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Lot #383
Normandy Invasion Flag from the USS Burnett County (LST-512)

Rare D-Day Naval Ensign flag from the USS Burnett County, a tank landing ship from the Invasion of Normandy

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Estimate: $3000+
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Rare D-Day Naval Ensign flag from the USS Burnett County, a tank landing ship from the Invasion of Normandy

Historic World War II-dated 48-star U.S. Naval Ensign flag from the USS Burnett County (LST-512), an LST-491 class tank landing ship built for the United States Navy and assigned to the European Theater where it participated in the Invasion of Normandy. The cotton flag, 60 x 36, marked as size “No. 11,” contains seven red and six white horizontal alternating stripes and a dark blue canton with 48 white stars. Also included are other World War II souvenirs, including various pieces of shrapnel, shell casings, currency, and a handwritten note from the sailor who collected the flag and shrapnel, detailing where he found the items; the note, which is in several pieces, comes with a modern transcription. In very good to fine condition, with overall darkened toning, scattered marks and stains, and a tattered fly end. Originates from the collection of WWII veteran George Wimpenny Roy, Seaman 1st Class, U.S. Navy.

The Normandy landings, code-named Operation Neptune and better known as D-Day, were a pivotal moment in World War II. On June 6, 1944, the Allied forces launched the largest seaborne invasion in history, marking the beginning of the liberation of France and Western Europe. This daring operation paved the way for Allied victory on the Western Front.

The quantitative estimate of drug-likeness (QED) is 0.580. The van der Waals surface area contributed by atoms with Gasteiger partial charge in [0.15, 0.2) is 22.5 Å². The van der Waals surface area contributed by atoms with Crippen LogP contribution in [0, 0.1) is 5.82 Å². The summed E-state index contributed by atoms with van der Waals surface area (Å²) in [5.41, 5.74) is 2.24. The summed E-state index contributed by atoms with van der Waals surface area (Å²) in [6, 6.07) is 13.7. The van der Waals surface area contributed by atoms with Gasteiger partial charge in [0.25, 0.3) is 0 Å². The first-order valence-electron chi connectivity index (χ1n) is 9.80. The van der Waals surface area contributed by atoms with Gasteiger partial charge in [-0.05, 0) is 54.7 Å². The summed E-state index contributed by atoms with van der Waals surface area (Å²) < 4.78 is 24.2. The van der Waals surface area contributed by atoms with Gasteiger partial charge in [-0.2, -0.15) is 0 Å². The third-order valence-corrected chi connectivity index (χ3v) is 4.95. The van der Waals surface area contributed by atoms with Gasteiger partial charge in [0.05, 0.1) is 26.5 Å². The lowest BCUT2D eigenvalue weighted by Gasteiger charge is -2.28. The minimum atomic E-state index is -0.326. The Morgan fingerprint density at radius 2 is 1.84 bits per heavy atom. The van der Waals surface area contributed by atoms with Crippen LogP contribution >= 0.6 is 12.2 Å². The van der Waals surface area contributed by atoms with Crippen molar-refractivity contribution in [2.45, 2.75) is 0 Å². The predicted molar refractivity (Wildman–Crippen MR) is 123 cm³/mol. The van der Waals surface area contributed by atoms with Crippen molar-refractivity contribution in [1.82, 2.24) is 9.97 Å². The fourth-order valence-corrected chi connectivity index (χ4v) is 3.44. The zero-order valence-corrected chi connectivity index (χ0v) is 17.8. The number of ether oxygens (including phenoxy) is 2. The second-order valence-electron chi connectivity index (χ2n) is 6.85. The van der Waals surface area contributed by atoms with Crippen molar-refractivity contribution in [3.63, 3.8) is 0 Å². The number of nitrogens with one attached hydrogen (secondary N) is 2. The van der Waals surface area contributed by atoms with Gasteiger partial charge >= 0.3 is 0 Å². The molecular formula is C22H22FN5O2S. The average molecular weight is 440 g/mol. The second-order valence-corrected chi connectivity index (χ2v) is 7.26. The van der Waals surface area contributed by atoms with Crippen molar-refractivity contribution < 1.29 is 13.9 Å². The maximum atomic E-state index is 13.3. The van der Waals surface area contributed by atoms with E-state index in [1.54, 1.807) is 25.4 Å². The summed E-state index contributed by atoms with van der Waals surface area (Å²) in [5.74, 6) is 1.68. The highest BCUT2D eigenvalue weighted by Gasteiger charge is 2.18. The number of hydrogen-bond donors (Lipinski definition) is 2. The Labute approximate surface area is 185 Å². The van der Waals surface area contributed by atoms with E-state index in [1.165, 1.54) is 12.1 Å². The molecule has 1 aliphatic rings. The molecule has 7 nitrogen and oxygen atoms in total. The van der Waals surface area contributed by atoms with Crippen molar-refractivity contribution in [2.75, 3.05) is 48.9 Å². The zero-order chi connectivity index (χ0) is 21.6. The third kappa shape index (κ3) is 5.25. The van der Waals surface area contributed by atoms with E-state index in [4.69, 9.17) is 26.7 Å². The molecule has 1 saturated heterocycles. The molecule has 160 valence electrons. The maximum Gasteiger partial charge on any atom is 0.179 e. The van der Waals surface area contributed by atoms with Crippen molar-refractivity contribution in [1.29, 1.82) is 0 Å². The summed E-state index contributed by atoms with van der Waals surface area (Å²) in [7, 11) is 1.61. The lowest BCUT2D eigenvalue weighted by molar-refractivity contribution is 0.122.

Landing Ship Tanks (LSTs) were specialized ships developed during World War II to land troops and vehicles directly onto beaches during amphibious assaults. Unlike traditional ships that required docks or piers, LSTs had a shallow draft and a unique bow design with opening doors and ramps. This allowed them to get close to shore and unload cargo, tanks, and troops directly onto the beach. The LST design made them highly versatile. They could handle both deep ocean travel and shallow beach landings. The flat bottom allowed them to rest on the beach while the twin propellers and rudders were protected to avoid damage during grounding.

LSTs played a crucial role in World War II for the Allied forces, with more than 1,000 American LSTs built to support the Allied war effort. The design originated from a collaboration between the British and the United States. The British used converted ships for early landings in 1942, and then both countries built new, improved LSTs together. These ships were used extensively in both the Pacific War and the European Theater, including the D-Day invasion in Normandy.

Auction Info

  • Auction Title: Fine Autograph and Artifacts
  • Dates: #694 - Ended June 12, 2024